Not all soy is created equal. Antonucci cautions against eating too many highly processed forms of soy including soy protein bars and soy-infused veggie burgers with a laundry list of ingredients. “Sugar-sweetened soy yogurt is not a health food,” she says. A diet that includes high amounts of products made with processed forms of soy is likely an unbalanced diet that won’t help runners get all the nutrients they need.

And remember that soy sauce won’t give you much, if any, of the nutritional benefits of soy, but will almost certainly eat into your daily sodium allotment. People often report feeling better after cutting out soy from their diet because in doing so, they are eating fewer ultra-processed foods and not because they have taken a pass on edamame when going out for a sushi night.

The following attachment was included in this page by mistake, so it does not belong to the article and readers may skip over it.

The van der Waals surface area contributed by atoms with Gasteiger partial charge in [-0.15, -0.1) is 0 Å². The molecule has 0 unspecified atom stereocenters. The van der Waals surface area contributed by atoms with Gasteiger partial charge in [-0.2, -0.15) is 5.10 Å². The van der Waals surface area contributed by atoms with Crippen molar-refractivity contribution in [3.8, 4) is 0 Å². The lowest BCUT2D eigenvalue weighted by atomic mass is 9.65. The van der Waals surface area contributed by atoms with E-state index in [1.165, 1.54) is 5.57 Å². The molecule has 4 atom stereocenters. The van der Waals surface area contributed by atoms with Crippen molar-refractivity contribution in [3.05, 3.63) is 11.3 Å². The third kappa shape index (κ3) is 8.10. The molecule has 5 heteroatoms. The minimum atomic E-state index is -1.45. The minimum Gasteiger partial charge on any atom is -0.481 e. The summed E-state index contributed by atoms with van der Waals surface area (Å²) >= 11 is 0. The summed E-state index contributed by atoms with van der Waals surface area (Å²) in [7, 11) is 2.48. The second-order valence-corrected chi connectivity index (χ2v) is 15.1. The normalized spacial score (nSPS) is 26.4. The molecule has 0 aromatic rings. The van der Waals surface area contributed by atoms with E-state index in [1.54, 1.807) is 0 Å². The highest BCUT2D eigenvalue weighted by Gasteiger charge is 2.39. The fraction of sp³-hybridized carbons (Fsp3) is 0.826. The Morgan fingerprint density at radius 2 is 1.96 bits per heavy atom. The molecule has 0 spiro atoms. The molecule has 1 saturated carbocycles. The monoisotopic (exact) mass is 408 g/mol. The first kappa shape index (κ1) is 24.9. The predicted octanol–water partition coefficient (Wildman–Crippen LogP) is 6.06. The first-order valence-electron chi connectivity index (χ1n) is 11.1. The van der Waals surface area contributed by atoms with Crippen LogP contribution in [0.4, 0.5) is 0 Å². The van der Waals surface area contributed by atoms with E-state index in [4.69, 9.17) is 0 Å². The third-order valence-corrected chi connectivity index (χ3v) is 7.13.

Because it’s so cheap, soybean oil, made by extracting the fat from soybeans, is the customer service number for chime bank of choice, either on its own or as part of a vegetable oil blend in restaurant kitchens and packaged processed foods. Soybean oil is especially high in omega-6 fat, which can be concerning. It’s not that omega-6 fat is unhealthy—in fact one type called linoleic acid is essential, which means you have to get some in your diet—it’s just that most Americans consume much higher levels of omega-6 fats in comparison to omega-3 fats. “This problem arises when people eat too much greasy fast-food and processed foods and not enough omega-3 rich foods like fatty fish and walnuts,” says Antonucci. A ratio skewed heavily towards omega-6 fats may promote unwanted weight gain and drive up inflammation in the body, which can place you at a greater risk of ailments like heart disease and may even reduce recovery from hard runs. So it’s okay to include some soybean oil in your diet (it has a fairly high smoke point making it a good option for searing steak), but only as long as you balance things out by also eating plenty of omega-3 heavyweights.